• Commercial Dispute Resolution
• Personal Injury & Clinical Negligence
• Private Client
• Professional Liability
We offer up to two 12-month pupillages each year both with a view to membership. Our policy is therefore to only offer pupillage to candidates whom we consider have the potential to become members of Chambers. We look for pupils with exceptional intellectual ability, excellent communication skills and a genuine interest in our areas of work. You will need to be confident and able to work both on your own and with others, and to demonstrate not only outstanding legal and analytical ability, but sound commercial good sense as well.
At Gatehouse Chambers, we put a great deal of effort into providing you with the on-going support and training that is required to succeed in what is an extremely competitive environment. From day one, you will be treated as part of our team and included in Chambers events and receive introductions to clients. We have a strong open-door policy and ensure that our pupils feel they are able to approach any member of chambers for guidance and advice.
Our 12-month pupillages are split into three periods of four months. During each period, you will be assigned a pupil supervisor and other members of chambers with whom you will work. You will share the daily professional life of your pupil supervisor, producing pleadings and opinions on their cases, attending conferences and court hearings, and benefit from regular feedback.
Advocacy is a key component of a Gatehouse Chambers pupillage. We will provide you with in-house advocacy training, supervised by our members, many of whom are advocacy trainers at the Inns and/or part-time judges. During your second six months, you can expect to find yourself in court two to three days a week.
£70,000 pupillage award split as an award of £55,000 and guaranteed earnings of £15,000.
We are a founder member of the Bridging the Bar scheme which offers a mini-pupillage scheme, take part in Legal Cheek’s Virtual Vacation Scheme and also offer our own mini-pupillages. Please visit Gatehouse’s website for closing dates and details about eligibility as regards our internal scheme. Details of the Bridging the Bar and Legal Cheek schemes can be found on those organisations’ websites.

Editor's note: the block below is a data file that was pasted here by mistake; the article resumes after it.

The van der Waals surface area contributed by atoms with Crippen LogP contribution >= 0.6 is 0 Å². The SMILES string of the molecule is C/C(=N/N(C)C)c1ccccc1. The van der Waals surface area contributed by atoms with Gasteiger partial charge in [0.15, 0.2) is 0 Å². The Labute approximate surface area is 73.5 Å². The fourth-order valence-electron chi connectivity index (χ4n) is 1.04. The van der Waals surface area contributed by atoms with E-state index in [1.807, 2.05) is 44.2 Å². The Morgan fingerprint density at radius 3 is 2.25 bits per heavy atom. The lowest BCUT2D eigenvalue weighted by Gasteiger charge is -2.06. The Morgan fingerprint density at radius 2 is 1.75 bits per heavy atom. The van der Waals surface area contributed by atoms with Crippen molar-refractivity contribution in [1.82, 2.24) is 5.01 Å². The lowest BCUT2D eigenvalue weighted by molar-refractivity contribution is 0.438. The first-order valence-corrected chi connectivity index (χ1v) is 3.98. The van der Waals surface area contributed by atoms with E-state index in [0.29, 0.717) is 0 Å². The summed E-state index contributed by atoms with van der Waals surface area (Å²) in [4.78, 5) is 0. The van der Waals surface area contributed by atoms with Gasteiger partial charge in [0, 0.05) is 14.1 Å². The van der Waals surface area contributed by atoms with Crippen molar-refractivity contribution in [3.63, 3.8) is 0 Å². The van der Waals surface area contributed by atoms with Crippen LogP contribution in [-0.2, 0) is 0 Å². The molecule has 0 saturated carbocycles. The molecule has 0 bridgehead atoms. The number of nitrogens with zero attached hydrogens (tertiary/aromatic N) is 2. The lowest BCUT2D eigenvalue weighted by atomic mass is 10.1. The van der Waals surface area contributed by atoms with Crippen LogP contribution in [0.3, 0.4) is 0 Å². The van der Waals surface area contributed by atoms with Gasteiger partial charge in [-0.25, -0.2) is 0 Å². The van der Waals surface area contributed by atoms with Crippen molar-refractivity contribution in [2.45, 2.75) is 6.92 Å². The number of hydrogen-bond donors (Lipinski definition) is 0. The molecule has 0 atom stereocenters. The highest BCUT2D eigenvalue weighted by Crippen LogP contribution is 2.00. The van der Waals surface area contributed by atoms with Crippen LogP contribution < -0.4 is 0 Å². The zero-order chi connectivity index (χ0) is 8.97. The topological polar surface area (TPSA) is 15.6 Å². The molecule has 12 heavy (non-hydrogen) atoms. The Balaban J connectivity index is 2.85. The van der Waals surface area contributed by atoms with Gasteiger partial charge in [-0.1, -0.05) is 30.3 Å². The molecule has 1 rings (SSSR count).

Up to £15,000 of the pupillage award may be drawn down during your BPTC year.
• We will fund your attendance at the Bar Council’s compulsory courses.
• We operate guaranteed earnings schemes for our first and second year members, that offer financial security to those just starting out. These are currently £40,000 for the first year in practice and £50,000 for the second year.
We organise various events to provide us with the opportunity to meet potential pupils - and to afford potential pupils the opportunity to meet us. We also offer mini-pupillages. Details of all such opportunities appear on the pupillage pages of our website.
All training is in London. Client secondments are possible if pupils are given tenancy at the end of pupillage.
Gatehouse Chambers attends the Bar Council Pupillage Fair. We also support various Legal Cheek events including pupillage fairs run in conjunction with Legal Cheek and Ulaw.
This Firm's Rankings in
UK Bar, 2023
- Commercial Dispute Resolution (Band 5)
- Construction (Band 3)
- Professional Negligence (Band 4)
- Professional Negligence: Technology & Construction (Band 3)
- Property Damage (Band 2)
- Real Estate Litigation (Band 2)
- Social Housing (Band 4)